1 and 2 Samuel Introduction
In the Hebrew text the two books of Samuel formed one only. The ancient Greek Old Testament viewed the books of Samuel and Kings as a single historical work, and divided it into four sections called ‘Books of the Kingdoms’ (or ‘Reigns’). The Latin Bible kept this division, calling the four sections ‘Kings’ (see the subtitles in the av). Since the sixteenth century Hebrew Bibles too have divided the original book of Samuel into two parts, named the first and second books of Samuel.
It is unfortunate that the standard (Massoretic) Hebrew text of the books of Samuel has been relatively poorly preserved (see for instance 1 Sa. 13:1). The ancient Greek text (the Septuagint) often differs from the Hebrew, and can be very helpful. Some useful additional Hebrew evidence is also available from the Qumran manuscripts (the Dead Sea Scrolls). Occasionally other ancient translations can be used. The niv footnotes make reference to these sources of information where they are important (see for instance 2 Sa. 13:39; 14:4).
Scholars find three underlying problems in approaching the books of Samuel. The first is textual. Is the standard Hebrew text to be followed, or the ancient Greek, or Qumran or other evidence, where these differ? The second is literary. Do different source documents or traditions lie behind complex sections of Samuel? If so, must they be sifted out and treated individually? The third is historical. Did events happen exactly as stated in Samuel, or must we try to distinguish the historical from the unhistorical? All three problems sometimes coincide, as, for example, in the story of David and Goliath. Here the text is very much shorter in an important Greek manuscript than in the Hebrew, and many scholars think the shorter text is the original one. The Hebrew account may have used material from at least one extra source document. If so, is this additional material equally accurate historically or not?
For a full discussion of such technical questions, larger commentaries must be consulted. For the purposes of this commentary, the niv text has been accepted as the basis for comment; the niv usually follows the Hebrew closely. Secondly, the commentary assumes that the biblical stories should be treated as they stand. Many recent studies have been stressing the need to approach the material as a unity, without denying that the biblical authors used many sources. Thirdly, the commentary also treats these stories as historical. This is not to deny that some historical problems exist. However, the biblical writers undoubtedly believed that they were presenting historical facts, and we must share their approach if we are to understand their purpose and message. For this period of Israel’s history there is very little by way of external evidence, but two lines of argument can be offered in support of the general historical accuracy of the books of Samuel. First, the general picture makes good sense and fits its historical context well. For example, the start of the Israelite monarchy must inevitably have been difficult and controversial—exactly how it is portrayed. Again. the Philistine activities are entirely credible. Secondly, the portraits of the main characters ring true. David in particular is represented realistically, as a man of great ability and charm, but with some very obvious weaknesses and failings. He is not idealized, in spite of the sympathetic treatment of him.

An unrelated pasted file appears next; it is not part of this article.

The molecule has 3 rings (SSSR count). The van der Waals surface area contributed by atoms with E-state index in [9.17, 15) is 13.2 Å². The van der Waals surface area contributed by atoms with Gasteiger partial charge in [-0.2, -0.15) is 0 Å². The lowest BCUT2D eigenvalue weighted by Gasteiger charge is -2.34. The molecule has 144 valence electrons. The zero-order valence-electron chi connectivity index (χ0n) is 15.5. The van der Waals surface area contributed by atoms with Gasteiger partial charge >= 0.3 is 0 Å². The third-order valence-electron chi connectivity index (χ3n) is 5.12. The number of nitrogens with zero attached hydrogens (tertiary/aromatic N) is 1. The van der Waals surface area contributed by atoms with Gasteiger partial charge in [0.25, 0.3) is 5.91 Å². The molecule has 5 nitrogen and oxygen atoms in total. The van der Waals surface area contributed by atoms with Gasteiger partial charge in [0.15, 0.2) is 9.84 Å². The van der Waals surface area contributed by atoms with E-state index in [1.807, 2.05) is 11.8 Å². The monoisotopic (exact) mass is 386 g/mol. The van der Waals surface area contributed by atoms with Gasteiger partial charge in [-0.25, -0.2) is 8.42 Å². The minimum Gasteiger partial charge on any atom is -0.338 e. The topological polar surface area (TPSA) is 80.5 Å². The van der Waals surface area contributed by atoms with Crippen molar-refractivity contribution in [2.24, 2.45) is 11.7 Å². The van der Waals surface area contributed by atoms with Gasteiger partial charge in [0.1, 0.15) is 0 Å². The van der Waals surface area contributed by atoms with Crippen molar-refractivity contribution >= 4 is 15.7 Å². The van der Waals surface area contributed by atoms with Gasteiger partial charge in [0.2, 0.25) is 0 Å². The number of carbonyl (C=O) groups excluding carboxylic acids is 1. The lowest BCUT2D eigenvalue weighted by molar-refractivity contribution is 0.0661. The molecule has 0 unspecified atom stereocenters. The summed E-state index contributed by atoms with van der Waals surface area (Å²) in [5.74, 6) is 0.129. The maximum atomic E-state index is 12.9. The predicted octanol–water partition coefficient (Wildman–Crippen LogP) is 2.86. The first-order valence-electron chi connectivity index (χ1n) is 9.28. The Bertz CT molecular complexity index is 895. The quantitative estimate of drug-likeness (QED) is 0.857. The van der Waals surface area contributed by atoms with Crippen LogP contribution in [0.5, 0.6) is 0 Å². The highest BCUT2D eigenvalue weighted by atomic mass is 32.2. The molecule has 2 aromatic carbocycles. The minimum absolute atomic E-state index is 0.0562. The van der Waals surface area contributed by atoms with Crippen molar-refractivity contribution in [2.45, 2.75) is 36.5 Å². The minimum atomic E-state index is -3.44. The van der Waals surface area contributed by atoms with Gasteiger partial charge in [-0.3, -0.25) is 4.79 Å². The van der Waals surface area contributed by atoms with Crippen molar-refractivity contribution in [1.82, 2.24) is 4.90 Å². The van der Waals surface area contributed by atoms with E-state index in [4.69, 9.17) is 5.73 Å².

The name Samuel in the title refers to the first major character in the books but he was not the author; his death is recorded as early as 1 Sa. 25:1. The author is unknown but he cannot have been writing earlier than the death of Solomon, towards the end of the tenth century bc, since 1 Sa. 27:6 shows knowledge of the divided monarchy. It is generally agreed that the books of Samuel were not written by themselves but were part of the whole sequence of books beginning with Joshua and ending with Kings. If so, the author of this whole historical work was writing at the time of the Babylonian exile (sixth century bc). Some verses, such as 1 Sa. 9:9 and 2 Sa. 13:18, suggest that the writer lived long after the events he records. However, the author made use of many ancient and authentic source documents, one of which is mentioned by name (2 Sa. 1:18).
In exploring the biblical author’s purpose, therefore, we have to consider the purpose of Joshua-Judges-Samuel-Kings as a whole. These books cover the history of Israel from the time of the conquest of Canaan until the exile. It was a period of victory, success, decline and fall. Above all, the author wanted to demonstrate God’s hand and God’s purposes in all these historical events. In particular, these books are a commentary on kingship, an institution which ultimately failed, and yet which laid the basis for the Messianic hope. In this broader context, the books of Samuel deal with Israel’s first two kings, Saul and David. David was Israel’s greatest king, and his notable achievements are described in detail. Yet he was far from perfect, and his reign was by no means trouble-free. The books of Samuel explain the two sides of this picture, and show how God overruled in the history of Israel by interacting with David and other important individuals. The message is a call to repentance, as God’s people suffered for their past sins at the time of the exile. It is also a call to faith, with its reminders about God’s election of Israel, his provision for his people in every age, his faithfulness to them, and his promise of a coming King.
J. G. Baldwin, Samuel, TOTC (IVP, 1988).
R. P. Gordon, I and II Samuel (Paternoster/Zondervan, 1986).
R. W. Klein, I Samuel, WBC (Word, 1986).
A. A. Anderson, II Samuel, WBC (Word, 1989).
av Authorized (King James) version
niv New International Version
TOTC Tyndale Old Testament Commentary
WBC Word Biblical Commentary